Diminished Forearm Arteriolar Dilator Capacity Produced by Mineralocorticoid-Induced Salt Retention in Man
Implications Concerning Congestive Heart Failure and Vascular Stiffness
The mechanism of the increased stiffness of peripheral vessels in patients with congestive heart failure (CHF) is unknown. It was considered that an increased sodium (Na+) content of peripheral vessels, shown in experimental CHF, might lead to diminished arteriolar dilator capacity. Thus, Na+ retention was induced in six normal volunteers by the daily oral administration of 0.2 mg of fludrocortisone acetate (F) and 10 g NaCl for 1 week. This induced a weight increase of 3.1 lb and increased serum Na+ and decreased serum potassium concentrations (P < 0.02). The peak reactive hyperemia blood flow (RHBF) was measured plethysmographically in the forearm before and after treatment. Upon restoration of the circulation after 1, 5, and 10 min of ischemia the peak RHBF was 21.8, 33.1, and 34.9 ml/min/100 ml before administration of F and NaCl but was reduced to 19.6 (P > 0.2), 28.6 (P < 0.02), and 24.4 (P < 0.02) ml/min/100 ml by treatment. Thus, steroid-induced salt retention leads to diminished vascular compliance. Furthermore, it is suggested that increased vascular Na+ content is causally related to the vascular stiffness abnormality characterostic of CHF.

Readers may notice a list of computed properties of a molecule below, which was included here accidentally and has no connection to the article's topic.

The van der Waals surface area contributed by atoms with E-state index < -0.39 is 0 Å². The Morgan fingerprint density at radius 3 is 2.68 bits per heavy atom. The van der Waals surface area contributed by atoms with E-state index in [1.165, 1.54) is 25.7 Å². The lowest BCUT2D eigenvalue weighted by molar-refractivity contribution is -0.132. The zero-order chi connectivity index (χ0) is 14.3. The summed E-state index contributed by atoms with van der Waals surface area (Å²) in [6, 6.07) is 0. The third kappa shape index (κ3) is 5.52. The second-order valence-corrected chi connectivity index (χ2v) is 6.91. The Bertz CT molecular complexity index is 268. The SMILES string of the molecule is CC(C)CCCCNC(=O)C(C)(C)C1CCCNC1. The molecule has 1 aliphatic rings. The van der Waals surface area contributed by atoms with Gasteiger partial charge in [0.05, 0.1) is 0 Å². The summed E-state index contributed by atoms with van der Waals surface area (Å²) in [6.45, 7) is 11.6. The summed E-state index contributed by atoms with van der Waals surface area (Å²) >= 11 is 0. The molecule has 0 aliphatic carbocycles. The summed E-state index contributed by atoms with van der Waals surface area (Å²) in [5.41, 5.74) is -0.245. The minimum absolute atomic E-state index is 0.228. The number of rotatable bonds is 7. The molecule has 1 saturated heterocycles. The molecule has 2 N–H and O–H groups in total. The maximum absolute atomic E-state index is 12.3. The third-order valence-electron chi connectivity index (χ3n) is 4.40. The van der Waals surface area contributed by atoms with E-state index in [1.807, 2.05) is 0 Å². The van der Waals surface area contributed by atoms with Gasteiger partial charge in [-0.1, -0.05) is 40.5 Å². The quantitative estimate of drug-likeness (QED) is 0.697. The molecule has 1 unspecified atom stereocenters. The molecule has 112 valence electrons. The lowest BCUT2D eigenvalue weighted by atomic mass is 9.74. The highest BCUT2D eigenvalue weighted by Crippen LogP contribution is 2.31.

- Arterial sodium
- Peripheral resistance
- Vessels of forearm
- Reactive hyperemia blood flow
- Received November 10, 1969.
- Accepted December 18, 1969.
- © 1970 American Heart Association, Inc.